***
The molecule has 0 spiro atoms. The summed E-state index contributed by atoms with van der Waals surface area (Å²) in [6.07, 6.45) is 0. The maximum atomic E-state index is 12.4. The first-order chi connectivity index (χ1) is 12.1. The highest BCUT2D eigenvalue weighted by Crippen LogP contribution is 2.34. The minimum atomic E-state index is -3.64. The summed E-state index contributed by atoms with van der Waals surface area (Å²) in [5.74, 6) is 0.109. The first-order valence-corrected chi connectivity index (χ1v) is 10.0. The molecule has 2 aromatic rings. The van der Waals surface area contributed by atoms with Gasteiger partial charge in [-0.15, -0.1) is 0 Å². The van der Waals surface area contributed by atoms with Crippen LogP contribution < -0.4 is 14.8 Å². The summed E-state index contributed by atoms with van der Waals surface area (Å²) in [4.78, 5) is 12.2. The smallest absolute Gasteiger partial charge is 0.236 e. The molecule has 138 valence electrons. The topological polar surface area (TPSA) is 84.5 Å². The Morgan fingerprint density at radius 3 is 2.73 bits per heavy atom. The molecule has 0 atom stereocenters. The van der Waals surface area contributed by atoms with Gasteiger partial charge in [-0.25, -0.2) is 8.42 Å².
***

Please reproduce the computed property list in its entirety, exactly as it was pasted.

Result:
The molecule has 0 spiro atoms. The summed E-state index contributed by atoms with van der Waals surface area (Å²) in [6.07, 6.45) is 0. The maximum atomic E-state index is 12.4. The first-order chi connectivity index (χ1) is 12.1. The highest BCUT2D eigenvalue weighted by Crippen LogP contribution is 2.34. The minimum atomic E-state index is -3.64. The summed E-state index contributed by atoms with van der Waals surface area (Å²) in [5.74, 6) is 0.109. The first-order valence-corrected chi connectivity index (χ1v) is 10.0. The molecule has 2 aromatic rings. The van der Waals surface area contributed by atoms with Gasteiger partial charge in [-0.15, -0.1) is 0 Å². The van der Waals surface area contributed by atoms with Crippen LogP contribution < -0.4 is 14.8 Å². The summed E-state index contributed by atoms with van der Waals surface area (Å²) in [4.78, 5) is 12.2. The smallest absolute Gasteiger partial charge is 0.236 e. The molecule has 138 valence electrons. The topological polar surface area (TPSA) is 84.5 Å². The Morgan fingerprint density at radius 3 is 2.73 bits per heavy atom. The molecule has 0 atom stereocenters. The van der Waals surface area contributed by atoms with Gasteiger partial charge in [-0.25, -0.2) is 8.42 Å².